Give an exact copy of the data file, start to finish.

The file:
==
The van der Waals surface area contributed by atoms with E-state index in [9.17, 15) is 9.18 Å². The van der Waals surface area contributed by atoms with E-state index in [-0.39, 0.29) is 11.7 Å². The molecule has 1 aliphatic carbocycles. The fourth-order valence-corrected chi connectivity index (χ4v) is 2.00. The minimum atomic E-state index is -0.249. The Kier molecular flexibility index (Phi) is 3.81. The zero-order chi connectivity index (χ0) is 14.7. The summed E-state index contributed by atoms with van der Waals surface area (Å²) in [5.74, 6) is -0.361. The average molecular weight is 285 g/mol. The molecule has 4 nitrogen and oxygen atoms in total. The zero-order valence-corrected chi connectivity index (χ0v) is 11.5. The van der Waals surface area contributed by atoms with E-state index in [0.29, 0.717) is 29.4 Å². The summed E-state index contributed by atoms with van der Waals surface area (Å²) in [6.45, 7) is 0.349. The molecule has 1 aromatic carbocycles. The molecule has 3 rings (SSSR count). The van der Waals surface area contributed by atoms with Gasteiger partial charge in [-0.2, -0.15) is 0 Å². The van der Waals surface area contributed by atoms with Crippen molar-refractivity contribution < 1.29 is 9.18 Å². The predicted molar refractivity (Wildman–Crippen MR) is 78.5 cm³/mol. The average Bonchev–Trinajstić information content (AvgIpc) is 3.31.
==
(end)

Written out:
The van der Waals surface area contributed by atoms with E-state index in [9.17, 15) is 9.18 Å². The van der Waals surface area contributed by atoms with E-state index in [-0.39, 0.29) is 11.7 Å². The molecule has 1 aliphatic carbocycles. The fourth-order valence-corrected chi connectivity index (χ4v) is 2.00. The minimum atomic E-state index is -0.249. The Kier molecular flexibility index (Phi) is 3.81. The zero-order chi connectivity index (χ0) is 14.7. The summed E-state index contributed by atoms with van der Waals surface area (Å²) in [5.74, 6) is -0.361. The average molecular weight is 285 g/mol. The molecule has 4 nitrogen and oxygen atoms in total. The zero-order valence-corrected chi connectivity index (χ0v) is 11.5. The van der Waals surface area contributed by atoms with E-state index in [0.29, 0.717) is 29.4 Å². The summed E-state index contributed by atoms with van der Waals surface area (Å²) in [6.45, 7) is 0.349. The molecule has 1 aromatic carbocycles. The molecule has 3 rings (SSSR count). The van der Waals surface area contributed by atoms with Gasteiger partial charge in [-0.2, -0.15) is 0 Å². The van der Waals surface area contributed by atoms with Crippen molar-refractivity contribution < 1.29 is 9.18 Å². The predicted molar refractivity (Wildman–Crippen MR) is 78.5 cm³/mol. The average Bonchev–Trinajstić information content (AvgIpc) is 3.31.